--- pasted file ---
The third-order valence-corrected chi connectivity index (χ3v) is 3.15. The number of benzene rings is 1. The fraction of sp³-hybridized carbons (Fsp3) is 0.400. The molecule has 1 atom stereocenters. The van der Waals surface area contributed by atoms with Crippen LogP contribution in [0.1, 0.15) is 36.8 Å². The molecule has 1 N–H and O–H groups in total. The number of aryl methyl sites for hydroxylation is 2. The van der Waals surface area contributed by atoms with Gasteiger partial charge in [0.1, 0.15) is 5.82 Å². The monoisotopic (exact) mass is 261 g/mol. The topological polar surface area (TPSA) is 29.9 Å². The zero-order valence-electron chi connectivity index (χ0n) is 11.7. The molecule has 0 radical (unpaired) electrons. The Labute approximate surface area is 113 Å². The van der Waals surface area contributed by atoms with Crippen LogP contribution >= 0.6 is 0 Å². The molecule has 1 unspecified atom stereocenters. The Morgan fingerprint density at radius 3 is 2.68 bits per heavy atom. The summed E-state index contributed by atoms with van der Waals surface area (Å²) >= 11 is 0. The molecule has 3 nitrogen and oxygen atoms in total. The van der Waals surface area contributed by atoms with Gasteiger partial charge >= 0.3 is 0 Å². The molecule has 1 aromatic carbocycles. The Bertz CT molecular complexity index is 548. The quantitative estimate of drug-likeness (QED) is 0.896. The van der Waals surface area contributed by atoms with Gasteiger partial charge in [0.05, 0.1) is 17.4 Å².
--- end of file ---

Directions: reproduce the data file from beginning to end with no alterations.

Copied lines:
The third-order valence-corrected chi connectivity index (χ3v) is 3.15. The number of benzene rings is 1. The fraction of sp³-hybridized carbons (Fsp3) is 0.400. The molecule has 1 atom stereocenters. The van der Waals surface area contributed by atoms with Crippen LogP contribution in [0.1, 0.15) is 36.8 Å². The molecule has 1 N–H and O–H groups in total. The number of aryl methyl sites for hydroxylation is 2. The van der Waals surface area contributed by atoms with Gasteiger partial charge in [0.1, 0.15) is 5.82 Å². The monoisotopic (exact) mass is 261 g/mol. The topological polar surface area (TPSA) is 29.9 Å². The zero-order valence-electron chi connectivity index (χ0n) is 11.7. The molecule has 0 radical (unpaired) electrons. The Labute approximate surface area is 113 Å². The van der Waals surface area contributed by atoms with Crippen LogP contribution >= 0.6 is 0 Å². The molecule has 1 unspecified atom stereocenters. The Morgan fingerprint density at radius 3 is 2.68 bits per heavy atom. The summed E-state index contributed by atoms with van der Waals surface area (Å²) >= 11 is 0. The molecule has 3 nitrogen and oxygen atoms in total. The van der Waals surface area contributed by atoms with Gasteiger partial charge >= 0.3 is 0 Å². The molecule has 1 aromatic carbocycles. The Bertz CT molecular complexity index is 548. The quantitative estimate of drug-likeness (QED) is 0.896. The van der Waals surface area contributed by atoms with Gasteiger partial charge in [0.05, 0.1) is 17.4 Å².